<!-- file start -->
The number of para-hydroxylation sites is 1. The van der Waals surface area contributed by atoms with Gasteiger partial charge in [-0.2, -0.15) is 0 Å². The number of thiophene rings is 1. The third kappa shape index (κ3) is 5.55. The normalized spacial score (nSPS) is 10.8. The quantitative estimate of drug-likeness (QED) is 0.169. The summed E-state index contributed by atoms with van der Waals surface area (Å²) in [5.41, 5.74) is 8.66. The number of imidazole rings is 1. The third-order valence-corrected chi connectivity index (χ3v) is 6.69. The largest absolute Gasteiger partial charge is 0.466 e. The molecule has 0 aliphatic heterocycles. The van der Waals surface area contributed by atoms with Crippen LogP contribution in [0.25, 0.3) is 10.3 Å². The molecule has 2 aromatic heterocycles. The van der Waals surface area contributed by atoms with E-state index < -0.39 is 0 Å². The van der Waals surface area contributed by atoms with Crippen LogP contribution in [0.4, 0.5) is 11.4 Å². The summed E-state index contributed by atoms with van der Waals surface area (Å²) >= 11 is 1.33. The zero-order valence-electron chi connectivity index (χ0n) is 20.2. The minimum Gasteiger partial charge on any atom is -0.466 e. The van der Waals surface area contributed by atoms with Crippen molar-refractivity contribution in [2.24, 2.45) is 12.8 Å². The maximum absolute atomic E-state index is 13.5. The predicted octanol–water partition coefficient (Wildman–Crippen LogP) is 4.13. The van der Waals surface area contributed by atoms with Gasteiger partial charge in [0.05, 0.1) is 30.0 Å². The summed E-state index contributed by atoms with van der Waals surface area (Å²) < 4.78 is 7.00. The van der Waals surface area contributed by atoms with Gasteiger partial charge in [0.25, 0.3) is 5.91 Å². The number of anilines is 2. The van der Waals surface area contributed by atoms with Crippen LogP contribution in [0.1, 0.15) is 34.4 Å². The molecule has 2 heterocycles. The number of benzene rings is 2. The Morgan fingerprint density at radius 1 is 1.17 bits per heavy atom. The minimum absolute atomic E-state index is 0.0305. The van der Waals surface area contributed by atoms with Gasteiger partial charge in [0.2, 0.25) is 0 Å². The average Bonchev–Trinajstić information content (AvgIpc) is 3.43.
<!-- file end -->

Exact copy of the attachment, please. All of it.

The number of para-hydroxylation sites is 1. The van der Waals surface area contributed by atoms with Gasteiger partial charge in [-0.2, -0.15) is 0 Å². The number of thiophene rings is 1. The third kappa shape index (κ3) is 5.55. The normalized spacial score (nSPS) is 10.8. The quantitative estimate of drug-likeness (QED) is 0.169. The summed E-state index contributed by atoms with van der Waals surface area (Å²) in [5.41, 5.74) is 8.66. The number of imidazole rings is 1. The third-order valence-corrected chi connectivity index (χ3v) is 6.69. The largest absolute Gasteiger partial charge is 0.466 e. The molecule has 0 aliphatic heterocycles. The van der Waals surface area contributed by atoms with Crippen LogP contribution in [0.25, 0.3) is 10.3 Å². The molecule has 2 aromatic heterocycles. The van der Waals surface area contributed by atoms with E-state index < -0.39 is 0 Å². The van der Waals surface area contributed by atoms with Crippen LogP contribution in [0.4, 0.5) is 11.4 Å². The summed E-state index contributed by atoms with van der Waals surface area (Å²) >= 11 is 1.33. The zero-order valence-electron chi connectivity index (χ0n) is 20.2. The minimum Gasteiger partial charge on any atom is -0.466 e. The van der Waals surface area contributed by atoms with Crippen molar-refractivity contribution in [2.24, 2.45) is 12.8 Å². The maximum absolute atomic E-state index is 13.5. The predicted octanol–water partition coefficient (Wildman–Crippen LogP) is 4.13. The van der Waals surface area contributed by atoms with Gasteiger partial charge in [0.05, 0.1) is 30.0 Å². The summed E-state index contributed by atoms with van der Waals surface area (Å²) < 4.78 is 7.00. The van der Waals surface area contributed by atoms with Gasteiger partial charge in [0.25, 0.3) is 5.91 Å². The number of anilines is 2. The van der Waals surface area contributed by atoms with Crippen LogP contribution in [0.1, 0.15) is 34.4 Å². The molecule has 2 heterocycles. The number of benzene rings is 2. The Morgan fingerprint density at radius 1 is 1.17 bits per heavy atom. The minimum absolute atomic E-state index is 0.0305. The van der Waals surface area contributed by atoms with Gasteiger partial charge in [0.2, 0.25) is 0 Å². The average Bonchev–Trinajstić information content (AvgIpc) is 3.43.